How much habitat is enough for endangered birds?

Antioquia Brushfinch

The Pale-headed Goldfinch was rediscovered in west-central Ecuador almost 25 years ago, after three decades without any trace of the species. The expedition to find this “lost” bird was led by the Fundación de Conservación Jocotoco with support from the American Bird Conservancy (ABC). Unfortunately, at the time, the species only numbered around fifteen pairs. And as far as we know, the pale-headed goldfinch only occurred on about 60 acres, an area equivalent to one or two high school campuses in the United States.

Jocotoco and ABC immediately began their conservation efforts by acquiring, protecting, and then improving goldfinch habitat. Over the past decades, the bird’s story has become a shining example of how, even in a small area, a species can be saved from extinction by following a clear-eyed strategy based on solid research.

In 2021, the total population was estimated at around 240 individuals, with 112 known territories. In total, Jocotoco and ABC, along with Rainforest Trust, have protected approximately 485 acres of goldfinch habitat. As a result of these actions, the species was downgraded from “critically endangered” to “endangered” on the International Union for Conservation of Nature’s red list. It appears that for the pale-headed goldfinch, an area of ​​485 acres was enough to prevent its extinction.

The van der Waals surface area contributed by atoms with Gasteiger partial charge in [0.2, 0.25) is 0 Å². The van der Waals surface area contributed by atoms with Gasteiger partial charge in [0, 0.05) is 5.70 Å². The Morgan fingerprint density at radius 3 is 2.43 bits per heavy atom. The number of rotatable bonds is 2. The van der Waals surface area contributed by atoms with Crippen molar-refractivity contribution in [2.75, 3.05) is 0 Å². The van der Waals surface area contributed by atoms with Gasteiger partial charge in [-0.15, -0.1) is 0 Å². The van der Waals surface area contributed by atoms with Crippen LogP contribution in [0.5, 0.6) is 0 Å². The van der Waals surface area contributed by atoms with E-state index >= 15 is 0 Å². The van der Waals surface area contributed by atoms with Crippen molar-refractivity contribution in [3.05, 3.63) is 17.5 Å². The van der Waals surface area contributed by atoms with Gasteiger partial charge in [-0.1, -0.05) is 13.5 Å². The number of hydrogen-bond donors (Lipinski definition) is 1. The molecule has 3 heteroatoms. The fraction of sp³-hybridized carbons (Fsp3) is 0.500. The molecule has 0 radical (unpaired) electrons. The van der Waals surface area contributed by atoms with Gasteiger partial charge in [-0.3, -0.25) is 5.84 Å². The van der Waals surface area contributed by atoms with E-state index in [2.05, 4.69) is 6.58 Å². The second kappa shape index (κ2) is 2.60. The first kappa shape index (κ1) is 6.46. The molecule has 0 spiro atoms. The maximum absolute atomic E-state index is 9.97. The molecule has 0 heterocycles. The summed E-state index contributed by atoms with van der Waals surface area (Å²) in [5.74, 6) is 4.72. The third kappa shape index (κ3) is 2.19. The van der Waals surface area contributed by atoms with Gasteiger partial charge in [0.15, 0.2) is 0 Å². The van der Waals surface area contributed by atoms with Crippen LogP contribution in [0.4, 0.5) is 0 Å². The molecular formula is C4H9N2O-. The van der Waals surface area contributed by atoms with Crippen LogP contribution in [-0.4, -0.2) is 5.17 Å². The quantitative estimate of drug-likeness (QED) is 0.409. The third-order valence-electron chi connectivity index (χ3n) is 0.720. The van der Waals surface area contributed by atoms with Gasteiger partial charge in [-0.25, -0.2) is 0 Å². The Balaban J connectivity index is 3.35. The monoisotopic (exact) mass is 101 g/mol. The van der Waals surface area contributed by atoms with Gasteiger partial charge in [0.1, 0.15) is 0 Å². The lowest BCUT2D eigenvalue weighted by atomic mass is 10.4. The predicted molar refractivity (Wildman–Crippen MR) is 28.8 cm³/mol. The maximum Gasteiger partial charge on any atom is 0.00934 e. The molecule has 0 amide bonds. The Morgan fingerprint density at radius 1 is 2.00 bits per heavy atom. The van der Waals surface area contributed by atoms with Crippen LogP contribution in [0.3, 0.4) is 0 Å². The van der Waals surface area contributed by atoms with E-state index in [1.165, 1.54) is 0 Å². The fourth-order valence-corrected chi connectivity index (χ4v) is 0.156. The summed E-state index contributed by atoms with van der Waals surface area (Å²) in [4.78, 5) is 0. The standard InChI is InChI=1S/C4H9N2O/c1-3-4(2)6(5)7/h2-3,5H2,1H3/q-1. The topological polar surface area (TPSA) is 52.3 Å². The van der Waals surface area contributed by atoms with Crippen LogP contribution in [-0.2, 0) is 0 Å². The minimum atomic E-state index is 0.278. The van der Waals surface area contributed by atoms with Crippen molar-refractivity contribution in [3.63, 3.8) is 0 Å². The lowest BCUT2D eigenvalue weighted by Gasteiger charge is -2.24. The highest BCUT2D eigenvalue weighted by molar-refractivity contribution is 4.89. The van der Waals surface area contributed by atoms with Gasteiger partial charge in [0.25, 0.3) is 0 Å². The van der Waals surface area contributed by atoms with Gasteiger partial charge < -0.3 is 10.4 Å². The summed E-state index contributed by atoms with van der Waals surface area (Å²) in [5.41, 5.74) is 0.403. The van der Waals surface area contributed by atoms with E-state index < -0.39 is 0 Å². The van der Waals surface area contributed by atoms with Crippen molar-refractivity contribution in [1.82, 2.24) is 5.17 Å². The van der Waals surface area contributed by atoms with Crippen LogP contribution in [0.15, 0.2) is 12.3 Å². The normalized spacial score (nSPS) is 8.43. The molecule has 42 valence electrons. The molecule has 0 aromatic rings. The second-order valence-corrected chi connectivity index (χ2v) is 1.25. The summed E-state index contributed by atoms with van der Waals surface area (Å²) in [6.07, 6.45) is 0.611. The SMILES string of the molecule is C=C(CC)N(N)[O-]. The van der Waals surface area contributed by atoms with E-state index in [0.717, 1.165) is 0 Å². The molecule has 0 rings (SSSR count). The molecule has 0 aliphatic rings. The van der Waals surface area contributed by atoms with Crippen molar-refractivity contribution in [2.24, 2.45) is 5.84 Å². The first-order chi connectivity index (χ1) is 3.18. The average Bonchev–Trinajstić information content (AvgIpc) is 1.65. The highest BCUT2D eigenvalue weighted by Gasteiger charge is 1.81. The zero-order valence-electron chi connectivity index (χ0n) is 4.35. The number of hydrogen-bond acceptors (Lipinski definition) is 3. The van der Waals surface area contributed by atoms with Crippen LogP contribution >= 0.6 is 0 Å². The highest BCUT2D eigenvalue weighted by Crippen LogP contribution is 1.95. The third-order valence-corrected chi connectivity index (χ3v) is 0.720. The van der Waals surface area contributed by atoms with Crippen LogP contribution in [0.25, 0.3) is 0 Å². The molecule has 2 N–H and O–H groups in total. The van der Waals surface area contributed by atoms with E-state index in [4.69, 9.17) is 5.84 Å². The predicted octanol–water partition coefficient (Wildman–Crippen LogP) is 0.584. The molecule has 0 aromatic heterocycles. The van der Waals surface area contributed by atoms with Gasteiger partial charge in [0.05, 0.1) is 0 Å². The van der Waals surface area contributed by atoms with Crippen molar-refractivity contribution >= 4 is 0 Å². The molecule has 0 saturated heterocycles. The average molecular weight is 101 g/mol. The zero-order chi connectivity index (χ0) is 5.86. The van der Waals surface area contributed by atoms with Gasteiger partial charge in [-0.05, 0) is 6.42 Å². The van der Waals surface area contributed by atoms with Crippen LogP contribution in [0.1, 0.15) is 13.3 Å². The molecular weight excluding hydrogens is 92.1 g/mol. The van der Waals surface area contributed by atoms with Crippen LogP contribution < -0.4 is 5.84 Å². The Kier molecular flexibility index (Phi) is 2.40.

But some birds need much more space to thrive. How do biologists know how much habitat is enough? Obviously, this must be enough to provide space for an adequate population of the species to thrive. A rule of thumb that conservationists have long used is a minimum population of 500 individuals. This number is thought to provide enough genetic diversity to avoid inbreeding and provide a buffer for the population to survive loss in bad years.

Scientists are currently performing these habitat calculations with the pallid goldfinch’s cousin, the Antioquian goldfinch. This songbird was rediscovered near Medellín, Colombia, in 2018 and is now considered critically endangered. Field research has revealed that Antioquian goldfinches survive in natural shrubby habitats. The next conservation challenge is determining the bird’s potential range and applying the “500” rule of thumb to determine how much land needs to be protected to ensure its survival.

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Habitat is key to every species, and it’s always difficult to know how much is enough. But through collaboration, modern science, and a wide range of ways to conserve land, we continue to develop conservation recipes that help save the rarest of the rare. — David A. Wiedenfeld

David A. Wiedenfeld is the senior conservation scientist at the American Bird Conservancy. This article appears in the January/February 2023 issue issue from BirdWatching magazine.